Scramble Your Eggs Like They Do in Mexico City

A recipe for a tri-colored breakfast feast.

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In the cafes and informal restaurants of Mexico City, huevos a la mexicana is the standard almuerzo—the mid-morning meal taken between desayuno (light, early breakfast) breakfast and comida (late, multi-course lunch). Its name stems from its colors, which mirror those of the Mexican flag: red tomatoes, white onions, and green jalapeño (or serrano) peppers. 

The dish couldn’t be more simple: Those ingredients are sautéed with eggs for a quick and deeply satisfying scramble. 

Mexico has been grabbing my attention a lot lately—from the abominations being perpetrated by the US government at our southern border to the recent election of a left-wing, non-establishment president, Andrés Manuel López Obrador. So when delicious tomatoes hit the farmers market here in Austin recently, I realized I had all the goods for a classic huevos and got busy in the kitchen. 

Note: If you’re using ultra-fresh heirloom tomatoes, as I was, they may actually be a little too juicy for an egg scramble—just too much moisture. Not to worry. After you finely chop the tomato, scrape the bits into a metal strainer set over a bowl and let them drain for a minute or two, pressing down on them a bit to squeeze out moisture. The point isn’t to squeeze out all of the juice; just the excess. When no one’s looking, gulp down the juice that gathers in the bowl—it’s the cook’s reward.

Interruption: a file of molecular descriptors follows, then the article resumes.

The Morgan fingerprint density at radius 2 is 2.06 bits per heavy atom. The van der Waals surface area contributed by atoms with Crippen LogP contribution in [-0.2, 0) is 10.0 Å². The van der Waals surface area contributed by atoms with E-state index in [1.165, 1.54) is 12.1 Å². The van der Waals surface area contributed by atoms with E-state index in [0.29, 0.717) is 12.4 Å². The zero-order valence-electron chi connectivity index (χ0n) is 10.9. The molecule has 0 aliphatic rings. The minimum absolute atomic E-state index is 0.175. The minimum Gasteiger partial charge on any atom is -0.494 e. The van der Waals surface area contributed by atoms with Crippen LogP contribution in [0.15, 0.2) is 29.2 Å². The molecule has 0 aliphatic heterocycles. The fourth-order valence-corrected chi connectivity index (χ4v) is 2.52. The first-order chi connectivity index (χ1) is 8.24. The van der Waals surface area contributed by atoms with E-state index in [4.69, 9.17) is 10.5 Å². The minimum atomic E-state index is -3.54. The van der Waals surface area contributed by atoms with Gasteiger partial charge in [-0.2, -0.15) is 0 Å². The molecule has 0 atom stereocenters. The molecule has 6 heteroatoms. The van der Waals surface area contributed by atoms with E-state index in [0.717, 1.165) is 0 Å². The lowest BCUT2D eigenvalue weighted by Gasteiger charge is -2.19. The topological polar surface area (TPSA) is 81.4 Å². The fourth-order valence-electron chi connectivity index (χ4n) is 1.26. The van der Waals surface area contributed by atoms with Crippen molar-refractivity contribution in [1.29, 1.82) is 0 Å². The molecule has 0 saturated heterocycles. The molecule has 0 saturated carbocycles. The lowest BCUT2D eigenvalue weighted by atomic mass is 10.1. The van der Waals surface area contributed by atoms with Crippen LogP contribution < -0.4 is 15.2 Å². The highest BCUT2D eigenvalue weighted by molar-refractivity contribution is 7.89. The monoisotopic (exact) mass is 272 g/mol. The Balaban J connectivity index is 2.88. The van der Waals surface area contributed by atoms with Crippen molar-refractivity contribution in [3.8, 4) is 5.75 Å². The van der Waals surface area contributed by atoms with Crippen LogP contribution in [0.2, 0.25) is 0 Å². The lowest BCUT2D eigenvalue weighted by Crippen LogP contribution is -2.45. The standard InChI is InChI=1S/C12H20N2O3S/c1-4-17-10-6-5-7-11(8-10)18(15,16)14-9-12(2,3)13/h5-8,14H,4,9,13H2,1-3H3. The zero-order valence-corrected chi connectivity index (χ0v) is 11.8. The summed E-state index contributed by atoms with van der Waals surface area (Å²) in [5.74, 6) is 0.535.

Huevos a la Mexicana
(Serves two)

1.5 tbsp. neutral-tasting oil, like safflower
1 small white onion, finely chopped
1 jalapeño or serrano pepper, finely chopped (remove the seeds if you’re sensitive to pepper heat)
1 small clove of garlic, crush, peeled, and minced
1 tomato, finely chopped (see note above)
Some green herbs—preferably cilantro, but chives or parsley  will work in a pinch)
Salt and freshly ground black pepper, to taste
4 eggs, lightly beaten

Place a skillet over medium heat and add the oil. When it shimmers, add the onions and cook, stirring often, until they’re clear. Stir in the the pepper and garlic, and cook for another minute. Then adding the tomato and a pinch of salt. Stir and let the tomato cook for another couple of minutes. Now add the eggs and herbs and cook, gently stirring, until the eggs form curds and they’re cooked through.

Huevos a la Mexicana are best eaten alongside a big dab of refried black beans, with tortillas and a fiery-hot condiment, like my beloved salsa macha.

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